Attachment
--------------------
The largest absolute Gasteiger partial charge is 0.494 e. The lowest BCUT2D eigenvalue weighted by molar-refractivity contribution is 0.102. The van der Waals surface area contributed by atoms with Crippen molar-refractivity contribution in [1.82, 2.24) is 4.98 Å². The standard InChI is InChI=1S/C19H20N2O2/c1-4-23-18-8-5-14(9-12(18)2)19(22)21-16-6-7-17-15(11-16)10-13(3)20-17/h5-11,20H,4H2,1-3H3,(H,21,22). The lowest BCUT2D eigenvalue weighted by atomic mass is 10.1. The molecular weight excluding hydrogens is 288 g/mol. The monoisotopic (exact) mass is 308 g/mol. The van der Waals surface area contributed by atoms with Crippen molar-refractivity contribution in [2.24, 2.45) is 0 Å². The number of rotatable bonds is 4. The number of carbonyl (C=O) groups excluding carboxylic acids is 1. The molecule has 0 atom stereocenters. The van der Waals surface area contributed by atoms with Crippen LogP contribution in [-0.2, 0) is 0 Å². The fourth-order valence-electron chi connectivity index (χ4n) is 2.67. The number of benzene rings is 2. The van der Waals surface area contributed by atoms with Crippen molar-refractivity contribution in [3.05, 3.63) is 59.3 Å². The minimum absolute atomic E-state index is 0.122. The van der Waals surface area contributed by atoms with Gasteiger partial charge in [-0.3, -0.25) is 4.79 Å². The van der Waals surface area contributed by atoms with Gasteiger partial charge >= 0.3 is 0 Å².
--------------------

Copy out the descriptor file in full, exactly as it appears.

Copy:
The largest absolute Gasteiger partial charge is 0.494 e. The lowest BCUT2D eigenvalue weighted by molar-refractivity contribution is 0.102. The van der Waals surface area contributed by atoms with Crippen molar-refractivity contribution in [1.82, 2.24) is 4.98 Å². The standard InChI is InChI=1S/C19H20N2O2/c1-4-23-18-8-5-14(9-12(18)2)19(22)21-16-6-7-17-15(11-16)10-13(3)20-17/h5-11,20H,4H2,1-3H3,(H,21,22). The lowest BCUT2D eigenvalue weighted by atomic mass is 10.1. The molecular weight excluding hydrogens is 288 g/mol. The monoisotopic (exact) mass is 308 g/mol. The van der Waals surface area contributed by atoms with Crippen molar-refractivity contribution in [2.24, 2.45) is 0 Å². The number of rotatable bonds is 4. The number of carbonyl (C=O) groups excluding carboxylic acids is 1. The molecule has 0 atom stereocenters. The van der Waals surface area contributed by atoms with Crippen LogP contribution in [-0.2, 0) is 0 Å². The fourth-order valence-electron chi connectivity index (χ4n) is 2.67. The number of benzene rings is 2. The van der Waals surface area contributed by atoms with Crippen molar-refractivity contribution in [3.05, 3.63) is 59.3 Å². The minimum absolute atomic E-state index is 0.122. The van der Waals surface area contributed by atoms with Gasteiger partial charge in [-0.3, -0.25) is 4.79 Å². The van der Waals surface area contributed by atoms with Gasteiger partial charge >= 0.3 is 0 Å².